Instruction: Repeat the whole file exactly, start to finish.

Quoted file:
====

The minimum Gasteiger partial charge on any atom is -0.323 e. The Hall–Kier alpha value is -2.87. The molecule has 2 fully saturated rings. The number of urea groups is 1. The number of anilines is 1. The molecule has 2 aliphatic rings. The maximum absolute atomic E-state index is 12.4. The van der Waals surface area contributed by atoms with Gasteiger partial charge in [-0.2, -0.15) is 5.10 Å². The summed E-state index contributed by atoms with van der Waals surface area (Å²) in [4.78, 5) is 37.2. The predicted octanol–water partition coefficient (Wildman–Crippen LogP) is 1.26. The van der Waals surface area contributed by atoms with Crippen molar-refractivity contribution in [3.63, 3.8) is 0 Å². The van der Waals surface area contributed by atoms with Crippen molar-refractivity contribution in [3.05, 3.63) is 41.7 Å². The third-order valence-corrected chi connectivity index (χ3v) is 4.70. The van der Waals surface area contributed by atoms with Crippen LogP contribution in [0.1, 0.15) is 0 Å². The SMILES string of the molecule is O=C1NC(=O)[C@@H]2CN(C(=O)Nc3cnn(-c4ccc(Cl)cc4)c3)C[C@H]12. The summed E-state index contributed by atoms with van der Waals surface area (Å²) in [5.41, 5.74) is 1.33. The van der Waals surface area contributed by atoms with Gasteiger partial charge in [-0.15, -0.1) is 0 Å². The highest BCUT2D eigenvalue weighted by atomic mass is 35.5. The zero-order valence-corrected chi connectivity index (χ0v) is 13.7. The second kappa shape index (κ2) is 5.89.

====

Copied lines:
The minimum Gasteiger partial charge on any atom is -0.323 e. The Hall–Kier alpha value is -2.87. The molecule has 2 fully saturated rings. The number of urea groups is 1. The number of anilines is 1. The molecule has 2 aliphatic rings. The maximum absolute atomic E-state index is 12.4. The van der Waals surface area contributed by atoms with Gasteiger partial charge in [-0.2, -0.15) is 5.10 Å². The summed E-state index contributed by atoms with van der Waals surface area (Å²) in [4.78, 5) is 37.2. The predicted octanol–water partition coefficient (Wildman–Crippen LogP) is 1.26. The van der Waals surface area contributed by atoms with Crippen molar-refractivity contribution in [3.63, 3.8) is 0 Å². The van der Waals surface area contributed by atoms with Crippen molar-refractivity contribution in [3.05, 3.63) is 41.7 Å². The third-order valence-corrected chi connectivity index (χ3v) is 4.70. The van der Waals surface area contributed by atoms with Crippen LogP contribution in [0.1, 0.15) is 0 Å². The SMILES string of the molecule is O=C1NC(=O)[C@@H]2CN(C(=O)Nc3cnn(-c4ccc(Cl)cc4)c3)C[C@H]12. The summed E-state index contributed by atoms with van der Waals surface area (Å²) in [5.41, 5.74) is 1.33. The van der Waals surface area contributed by atoms with Gasteiger partial charge in [-0.15, -0.1) is 0 Å². The highest BCUT2D eigenvalue weighted by atomic mass is 35.5. The zero-order valence-corrected chi connectivity index (χ0v) is 13.7. The second kappa shape index (κ2) is 5.89.